Work inside is coming along and we now have a cowboy watching to make sure the bridge is ok 😁
The tunnel and hill are one piece and can be lifted off if access is needed to the point. Signal placement isn't ideal but I'm having to use a bit of "artistic license". If I put it further away from the tunnel the clearence is very tight. It does the job though. An in built sensor turns the signal red when a train passes then starts the timer to go through the light sequence. If the point is thrown the signal will stay red until it is put back in favour of the mainline. Being a traintech sensor signal I can buy another 2 sensors and place them along the outside section and link with a wire to replicate block signalling in the future.
I've used Anyrail for track planning. The free version has a maximum of 50 pieces of track so you might only be able to do small bits. There are cheats or you can buy the full version. Other track planning software is available.
Peco setrack is the same as Hornby geometry but Peco Streamline is a step up in realism and running. Streamline geometry is based on a line separation of 51mm and turnouts of 12°. It's intended for when you run easier radii curves than Hornby or Setrack.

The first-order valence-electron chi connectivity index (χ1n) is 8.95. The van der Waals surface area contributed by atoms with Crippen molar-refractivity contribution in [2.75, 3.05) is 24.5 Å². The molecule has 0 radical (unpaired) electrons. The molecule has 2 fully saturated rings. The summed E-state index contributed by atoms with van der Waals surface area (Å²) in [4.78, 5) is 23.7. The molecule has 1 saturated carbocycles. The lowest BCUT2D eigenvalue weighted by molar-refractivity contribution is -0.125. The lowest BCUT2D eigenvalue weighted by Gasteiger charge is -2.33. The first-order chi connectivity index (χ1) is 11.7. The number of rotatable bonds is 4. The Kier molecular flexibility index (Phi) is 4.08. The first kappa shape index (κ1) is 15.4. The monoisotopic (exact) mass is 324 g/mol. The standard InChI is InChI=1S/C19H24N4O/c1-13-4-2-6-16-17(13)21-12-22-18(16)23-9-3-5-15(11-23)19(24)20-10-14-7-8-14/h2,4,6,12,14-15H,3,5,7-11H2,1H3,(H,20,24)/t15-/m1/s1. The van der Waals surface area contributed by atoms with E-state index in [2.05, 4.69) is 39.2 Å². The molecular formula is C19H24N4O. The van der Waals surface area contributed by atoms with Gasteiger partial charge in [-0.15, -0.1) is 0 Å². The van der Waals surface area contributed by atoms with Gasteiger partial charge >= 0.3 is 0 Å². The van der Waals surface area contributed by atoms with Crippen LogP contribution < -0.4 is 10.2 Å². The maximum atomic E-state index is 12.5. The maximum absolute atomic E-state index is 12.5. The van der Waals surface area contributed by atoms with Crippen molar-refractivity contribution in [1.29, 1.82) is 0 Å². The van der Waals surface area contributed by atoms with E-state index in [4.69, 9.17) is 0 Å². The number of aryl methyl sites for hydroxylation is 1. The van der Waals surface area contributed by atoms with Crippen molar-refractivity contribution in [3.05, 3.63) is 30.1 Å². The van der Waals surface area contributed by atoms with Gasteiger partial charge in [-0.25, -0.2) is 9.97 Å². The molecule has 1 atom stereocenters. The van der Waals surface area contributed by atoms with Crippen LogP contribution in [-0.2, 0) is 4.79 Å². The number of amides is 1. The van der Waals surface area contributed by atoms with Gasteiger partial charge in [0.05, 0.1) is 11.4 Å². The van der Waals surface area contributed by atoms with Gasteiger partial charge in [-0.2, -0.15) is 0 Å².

That all said, there is nothing wrong with running Setrack in the garden. I guess most people do it so they can have longer runs with easier curves but there are no rules.
From previous railways I've been used to "thinking" in Hornby track numbers, but everything on this forum, and that I've read, indicates Peco Streamline 100 is better to use. Are Peco points and crossovers "equivalent" in curvature to Hornby points ?
Website/online resource to plan the layout with - suggestions/recommendations would be most welcome.
Thankyou! Its certainly not your layouts level, but its fun to play trains again! The signals are very old hornby dublo with some beefing up to the bases. They seemed the most robust option for outdoors
Athearn are a reliable brand. It sounds like your points may be too small a radius.
I would try to open it up and see if you can re-gauge the wheels you speak of.
Ideally an NMRA gauge is your best friend, but I've found turning the loco upside down and sliding a piece of set track, or identical kind of point over the wheels will show you what is going on.
No fun having a new loco fail on the layout.
Hi Mate, thanks for the feedback. This is an SD751. I'll take a good look at the bogies/wheel axles when I have some time. It seems like one of the middle wheel axles doesn't have any lateral movement. It could be a lemon loco, or just a design fault. Having been used to European locos (Trix, Brawa, Roco etc.) and Bachmann Branchline UK stock which are mostly great runners, I was expecting something better out of the box. Maybe 3 axle bogies aren't really suited to tighter radius curves.